Dogs Trust

Packing Up with Your Pup!

A guide to dog-friendly holidays

Ireland is a beautiful country and has so much to offer, from coastline to countryside, beaches to hill walks, and everything in between. One of the best things about a staycation, is being able to take our four-legged family members along with us.

We have plenty of tips and tricks for helping you and your pup have the best time on your staycation! Keep reading so you can have happy tails on your trails.

Getting Your Dog Holiday-Ready:

First things first, you know your dog best, so you’re the best person to decide if your dog is going to enjoy coming along for the family holiday, or would they be happier at home with a dog minder? Some dogs love new and exciting places, smells and faces, but others are much more comfortable in their familiar surroundings. New environments like beaches and even pubs and restaurants can be overwhelming for some dogs, so consider this before embarking on that trip.

Ask yourself questions such as:

  • Is your dog worried or overwhelmed by new experiences?
  • Does your dog cope well in crowds?
  • Is your dog able to cope on long car trips?
  • Is your dog likely to come across many other dogs on their holiday? If so, are they comfortable around other dogs outside?

Picking Where to Go:

Next up, you’re going to want to think about the destination. Of course, the accommodation needs to be dog-friendly, but are there also lots of dog-friendly activities for you and your pup to enjoy? The last thing you want is to bring your dog on holiday, only to realise you’ll be spending most of it in your accommodation!

It’s not just about them being welcome there either, you want to ensure that the accommodation and attractions are beneficial to them too. When choosing a destination, make sure it’s somewhere with lots of green space. This will be perfect for your dog to explore, stretch their legs and get sniffing.

While the countryside or beach-breaks might automatically spring to mind, city breaks certainly aren’t off-limits if your canine is comfortable in urban areas! Just make sure you do your research so you know which attractions and food-serving establishments will be best for your sightseeing sidekick.


Time to Get Packing:

Now that you know where you’re headed, it’s time to start packing your bags. Here’s a list of things you’ll need for your pup:

  • Lead, harness, collar and ID tag
  • Their food and water bowls
  • Tasty treats
  • Dog toys
  • Comfy bed / blanket
  • Poo bags
  • Towels
  • Cool mat (during warmer months)
  • Sun cream (that is safe for dogs)
  • Your pet’s medication (if they are on any)

It can also be worth checking if your accommodation provides anything for dogs. This might save you packing food bowls and a bed. However, we’d still recommend bringing a blanket or something familiar from home even if they do provide beds, as this can help your dog to settle.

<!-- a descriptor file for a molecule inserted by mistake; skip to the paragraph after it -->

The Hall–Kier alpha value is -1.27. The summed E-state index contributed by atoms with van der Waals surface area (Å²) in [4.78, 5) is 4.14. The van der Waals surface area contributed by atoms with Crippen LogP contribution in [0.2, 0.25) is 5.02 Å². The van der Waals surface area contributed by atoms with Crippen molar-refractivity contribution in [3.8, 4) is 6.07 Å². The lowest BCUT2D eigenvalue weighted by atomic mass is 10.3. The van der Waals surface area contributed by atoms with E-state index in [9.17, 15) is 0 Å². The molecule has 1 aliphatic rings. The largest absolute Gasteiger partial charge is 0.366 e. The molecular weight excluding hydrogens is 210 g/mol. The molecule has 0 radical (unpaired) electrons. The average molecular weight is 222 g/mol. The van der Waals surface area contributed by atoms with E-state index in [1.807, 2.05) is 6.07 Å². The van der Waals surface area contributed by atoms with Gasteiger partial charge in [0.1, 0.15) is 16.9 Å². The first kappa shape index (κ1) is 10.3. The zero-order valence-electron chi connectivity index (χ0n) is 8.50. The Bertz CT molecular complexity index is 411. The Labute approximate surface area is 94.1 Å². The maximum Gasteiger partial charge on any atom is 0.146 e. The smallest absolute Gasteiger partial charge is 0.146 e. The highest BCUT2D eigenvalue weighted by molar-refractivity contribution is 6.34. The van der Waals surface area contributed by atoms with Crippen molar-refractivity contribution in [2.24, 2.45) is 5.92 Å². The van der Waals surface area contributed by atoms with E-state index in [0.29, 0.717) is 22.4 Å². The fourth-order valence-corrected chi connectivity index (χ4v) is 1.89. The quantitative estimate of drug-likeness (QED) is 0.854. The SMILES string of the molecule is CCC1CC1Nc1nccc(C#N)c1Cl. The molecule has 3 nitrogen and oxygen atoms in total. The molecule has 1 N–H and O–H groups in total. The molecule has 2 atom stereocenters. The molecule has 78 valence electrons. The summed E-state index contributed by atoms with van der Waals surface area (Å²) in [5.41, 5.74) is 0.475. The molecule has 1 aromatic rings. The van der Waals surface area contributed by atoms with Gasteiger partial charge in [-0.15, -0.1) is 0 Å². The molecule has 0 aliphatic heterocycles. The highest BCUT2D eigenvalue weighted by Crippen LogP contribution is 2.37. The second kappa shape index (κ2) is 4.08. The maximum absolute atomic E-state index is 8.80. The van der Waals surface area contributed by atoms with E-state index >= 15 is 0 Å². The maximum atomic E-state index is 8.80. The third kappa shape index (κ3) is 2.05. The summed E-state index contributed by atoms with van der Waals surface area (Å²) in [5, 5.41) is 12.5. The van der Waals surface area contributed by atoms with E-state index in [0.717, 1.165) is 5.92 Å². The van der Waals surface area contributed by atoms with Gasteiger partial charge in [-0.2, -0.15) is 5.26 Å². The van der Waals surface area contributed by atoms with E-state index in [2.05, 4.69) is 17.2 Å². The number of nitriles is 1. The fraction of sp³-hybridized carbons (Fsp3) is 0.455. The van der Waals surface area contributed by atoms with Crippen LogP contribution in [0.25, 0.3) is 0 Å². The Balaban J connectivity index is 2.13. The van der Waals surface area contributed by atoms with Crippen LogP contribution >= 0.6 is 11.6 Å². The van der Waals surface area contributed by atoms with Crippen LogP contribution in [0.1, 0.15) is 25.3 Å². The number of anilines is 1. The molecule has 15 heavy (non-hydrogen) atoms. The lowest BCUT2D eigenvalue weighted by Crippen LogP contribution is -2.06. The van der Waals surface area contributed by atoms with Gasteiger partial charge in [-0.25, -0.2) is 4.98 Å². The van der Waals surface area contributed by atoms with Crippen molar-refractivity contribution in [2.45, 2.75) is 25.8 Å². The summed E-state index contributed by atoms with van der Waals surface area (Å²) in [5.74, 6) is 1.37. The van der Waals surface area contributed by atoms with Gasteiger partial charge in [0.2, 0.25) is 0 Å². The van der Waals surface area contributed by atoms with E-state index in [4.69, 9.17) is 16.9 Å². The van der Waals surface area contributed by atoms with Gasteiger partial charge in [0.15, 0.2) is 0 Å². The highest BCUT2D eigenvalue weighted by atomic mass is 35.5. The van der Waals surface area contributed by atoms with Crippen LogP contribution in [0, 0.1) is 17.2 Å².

Plan for Pitstops:

So, your bags are packed, your Sat Nav is set and you’re ready to get going, but don’t forget to consider your dog when planning your journey!

Check that your dog will be safe and comfortable in your car, especially if it’s going to be a long drive. Legally, dogs must be restrained while driving, so be sure to have a dog seatbelt harness, pet carrier, crate or guard set-up. You should also plan plenty of pitstops for your pooch so they can go to the loo, stretch their legs and have some water.


Safety Check:

When you reach your accommodation, have a quick check around to make sure gates and fences are secure, so there’s no way of your dog escaping and if in doubt, keep them on the lead.

Be sure your dog’s collar, tag and microchip details are all up to date with your contact information. Also, store the telephone number of the local vet in your phone, just in case of an emergency while you’re there!

Don’t Blame it on the Weatherman:

The Irish weather is unpredictable to say the least, so it’s best to plan for every season. Your dog will likely get muddy, whether it rains or not, so be sure you have a good supply of towels to clean them off with. If it’s hot, it’s important to think safety first, as dogs are far more prone to heatstroke than humans. Always bring a good supply of water and try to only bring them out in cooler parts of the day. For more hot weather advice, please see


Five Top Tips for Happy Holidays:

Now last but not least, here are our five top tips for happy holidays with your hound:

  1. Most dogs love routine. The best way to make them feel comfortable and right at home, is to stick to their normal routine as much as possible. For example, try to keep to the same mealtimes as you would at home.
  2. Speaking of mealtimes, make sure you bring their normal food with them so as not to upset their tummy by suddenly changing their diet.
  3. Don’t forget, your dog needs to sleep too! So, while there might be lots of exciting things to do and see, most dogs need 16-18 hours of rest, so plan in plenty of time for snoozing.
  4. Try not to leave your dog alone for extended periods. They will be in unfamiliar surroundings, so even if they are normally happy to be left alone for a few hours at a time, they might not be quiet so relaxed on holiday.
  5. Finally, take a little piece of home with you, like their favourite blanket or teddy bear to help them settle wherever you go.


Dog Trust want to wish you and your pup a very happy holiday season and don’t forget to visit our website for lots more advice for keeping your furry friend, safe, happy and healthy.